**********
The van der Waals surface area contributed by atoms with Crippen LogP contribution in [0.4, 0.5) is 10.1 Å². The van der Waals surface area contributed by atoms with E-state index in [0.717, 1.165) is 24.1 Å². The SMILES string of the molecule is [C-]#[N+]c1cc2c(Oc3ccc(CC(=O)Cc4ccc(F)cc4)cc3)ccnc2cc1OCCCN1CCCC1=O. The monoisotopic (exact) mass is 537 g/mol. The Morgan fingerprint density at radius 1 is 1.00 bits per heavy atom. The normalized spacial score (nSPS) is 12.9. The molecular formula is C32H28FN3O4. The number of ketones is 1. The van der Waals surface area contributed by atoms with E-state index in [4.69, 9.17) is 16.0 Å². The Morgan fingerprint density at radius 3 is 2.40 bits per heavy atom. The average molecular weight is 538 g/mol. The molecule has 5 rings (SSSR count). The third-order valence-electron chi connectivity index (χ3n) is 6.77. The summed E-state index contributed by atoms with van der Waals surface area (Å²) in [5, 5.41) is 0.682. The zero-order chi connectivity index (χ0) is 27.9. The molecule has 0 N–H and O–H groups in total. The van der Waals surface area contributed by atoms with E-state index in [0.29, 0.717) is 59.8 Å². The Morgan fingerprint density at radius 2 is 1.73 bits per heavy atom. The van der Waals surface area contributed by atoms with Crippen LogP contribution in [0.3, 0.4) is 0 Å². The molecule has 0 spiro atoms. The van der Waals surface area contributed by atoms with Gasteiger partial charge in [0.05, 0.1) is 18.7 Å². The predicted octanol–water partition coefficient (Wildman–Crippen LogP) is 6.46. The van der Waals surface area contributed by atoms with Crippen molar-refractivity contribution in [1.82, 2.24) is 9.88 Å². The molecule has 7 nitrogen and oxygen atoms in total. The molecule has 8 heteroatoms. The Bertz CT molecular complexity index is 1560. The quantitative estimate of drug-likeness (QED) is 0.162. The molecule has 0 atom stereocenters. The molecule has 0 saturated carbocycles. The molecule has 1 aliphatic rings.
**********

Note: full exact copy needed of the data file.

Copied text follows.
The van der Waals surface area contributed by atoms with Crippen LogP contribution in [0.4, 0.5) is 10.1 Å². The van der Waals surface area contributed by atoms with E-state index in [0.717, 1.165) is 24.1 Å². The SMILES string of the molecule is [C-]#[N+]c1cc2c(Oc3ccc(CC(=O)Cc4ccc(F)cc4)cc3)ccnc2cc1OCCCN1CCCC1=O. The monoisotopic (exact) mass is 537 g/mol. The Morgan fingerprint density at radius 1 is 1.00 bits per heavy atom. The normalized spacial score (nSPS) is 12.9. The molecular formula is C32H28FN3O4. The number of ketones is 1. The van der Waals surface area contributed by atoms with E-state index in [4.69, 9.17) is 16.0 Å². The Morgan fingerprint density at radius 3 is 2.40 bits per heavy atom. The average molecular weight is 538 g/mol. The molecule has 5 rings (SSSR count). The third-order valence-electron chi connectivity index (χ3n) is 6.77. The summed E-state index contributed by atoms with van der Waals surface area (Å²) in [5, 5.41) is 0.682. The zero-order chi connectivity index (χ0) is 27.9. The molecule has 0 N–H and O–H groups in total. The van der Waals surface area contributed by atoms with E-state index in [0.29, 0.717) is 59.8 Å². The Morgan fingerprint density at radius 2 is 1.73 bits per heavy atom. The van der Waals surface area contributed by atoms with Crippen LogP contribution in [0.3, 0.4) is 0 Å². The molecule has 0 spiro atoms. The van der Waals surface area contributed by atoms with Gasteiger partial charge in [0.05, 0.1) is 18.7 Å². The predicted octanol–water partition coefficient (Wildman–Crippen LogP) is 6.46. The van der Waals surface area contributed by atoms with Crippen molar-refractivity contribution in [1.82, 2.24) is 9.88 Å². The molecule has 7 nitrogen and oxygen atoms in total. The molecule has 8 heteroatoms. The Bertz CT molecular complexity index is 1560. The quantitative estimate of drug-likeness (QED) is 0.162. The molecule has 0 atom stereocenters. The molecule has 0 saturated carbocycles. The molecule has 1 aliphatic rings.